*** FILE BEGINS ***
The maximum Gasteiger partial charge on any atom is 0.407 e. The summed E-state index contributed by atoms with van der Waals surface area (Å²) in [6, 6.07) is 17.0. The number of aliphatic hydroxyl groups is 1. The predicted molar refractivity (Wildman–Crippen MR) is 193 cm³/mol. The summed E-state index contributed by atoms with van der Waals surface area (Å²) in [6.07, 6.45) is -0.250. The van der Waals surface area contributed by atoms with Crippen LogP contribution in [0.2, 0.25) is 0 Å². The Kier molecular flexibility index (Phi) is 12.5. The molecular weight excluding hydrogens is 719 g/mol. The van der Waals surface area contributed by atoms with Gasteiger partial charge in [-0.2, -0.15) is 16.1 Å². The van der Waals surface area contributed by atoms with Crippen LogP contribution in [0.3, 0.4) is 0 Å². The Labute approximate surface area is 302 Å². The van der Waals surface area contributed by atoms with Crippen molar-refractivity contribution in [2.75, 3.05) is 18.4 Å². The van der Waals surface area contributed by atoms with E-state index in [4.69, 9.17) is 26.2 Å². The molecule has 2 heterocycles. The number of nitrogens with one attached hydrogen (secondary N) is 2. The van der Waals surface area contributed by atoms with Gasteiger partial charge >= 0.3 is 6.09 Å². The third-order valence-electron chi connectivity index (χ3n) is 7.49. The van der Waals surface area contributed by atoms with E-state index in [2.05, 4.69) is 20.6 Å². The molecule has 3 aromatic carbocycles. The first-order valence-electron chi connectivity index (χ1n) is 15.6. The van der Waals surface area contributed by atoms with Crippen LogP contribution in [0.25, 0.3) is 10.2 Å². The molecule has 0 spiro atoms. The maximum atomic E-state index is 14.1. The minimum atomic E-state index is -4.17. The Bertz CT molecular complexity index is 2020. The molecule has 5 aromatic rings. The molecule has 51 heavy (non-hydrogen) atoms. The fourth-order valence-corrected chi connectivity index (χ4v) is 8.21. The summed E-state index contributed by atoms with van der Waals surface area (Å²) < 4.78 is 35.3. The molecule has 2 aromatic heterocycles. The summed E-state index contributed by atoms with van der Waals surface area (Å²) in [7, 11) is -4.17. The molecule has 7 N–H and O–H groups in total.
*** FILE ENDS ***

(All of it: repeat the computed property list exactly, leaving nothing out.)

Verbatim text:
The maximum Gasteiger partial charge on any atom is 0.407 e. The summed E-state index contributed by atoms with van der Waals surface area (Å²) in [6, 6.07) is 17.0. The number of aliphatic hydroxyl groups is 1. The predicted molar refractivity (Wildman–Crippen MR) is 193 cm³/mol. The summed E-state index contributed by atoms with van der Waals surface area (Å²) in [6.07, 6.45) is -0.250. The van der Waals surface area contributed by atoms with Crippen LogP contribution in [0.2, 0.25) is 0 Å². The Kier molecular flexibility index (Phi) is 12.5. The molecular weight excluding hydrogens is 719 g/mol. The van der Waals surface area contributed by atoms with Gasteiger partial charge in [-0.2, -0.15) is 16.1 Å². The van der Waals surface area contributed by atoms with Crippen LogP contribution in [0.3, 0.4) is 0 Å². The Labute approximate surface area is 302 Å². The van der Waals surface area contributed by atoms with Crippen molar-refractivity contribution in [2.75, 3.05) is 18.4 Å². The van der Waals surface area contributed by atoms with E-state index in [4.69, 9.17) is 26.2 Å². The molecule has 2 heterocycles. The number of nitrogens with one attached hydrogen (secondary N) is 2. The van der Waals surface area contributed by atoms with Gasteiger partial charge >= 0.3 is 6.09 Å². The third-order valence-electron chi connectivity index (χ3n) is 7.49. The van der Waals surface area contributed by atoms with E-state index in [2.05, 4.69) is 20.6 Å². The molecule has 3 aromatic carbocycles. The first-order valence-electron chi connectivity index (χ1n) is 15.6. The van der Waals surface area contributed by atoms with Crippen LogP contribution in [0.25, 0.3) is 10.2 Å². The molecule has 0 spiro atoms. The maximum atomic E-state index is 14.1. The minimum atomic E-state index is -4.17. The Bertz CT molecular complexity index is 2020. The molecule has 5 aromatic rings. The molecule has 51 heavy (non-hydrogen) atoms. The fourth-order valence-corrected chi connectivity index (χ4v) is 8.21. The summed E-state index contributed by atoms with van der Waals surface area (Å²) < 4.78 is 35.3. The molecule has 2 aromatic heterocycles. The summed E-state index contributed by atoms with van der Waals surface area (Å²) in [7, 11) is -4.17. The molecule has 7 N–H and O–H groups in total.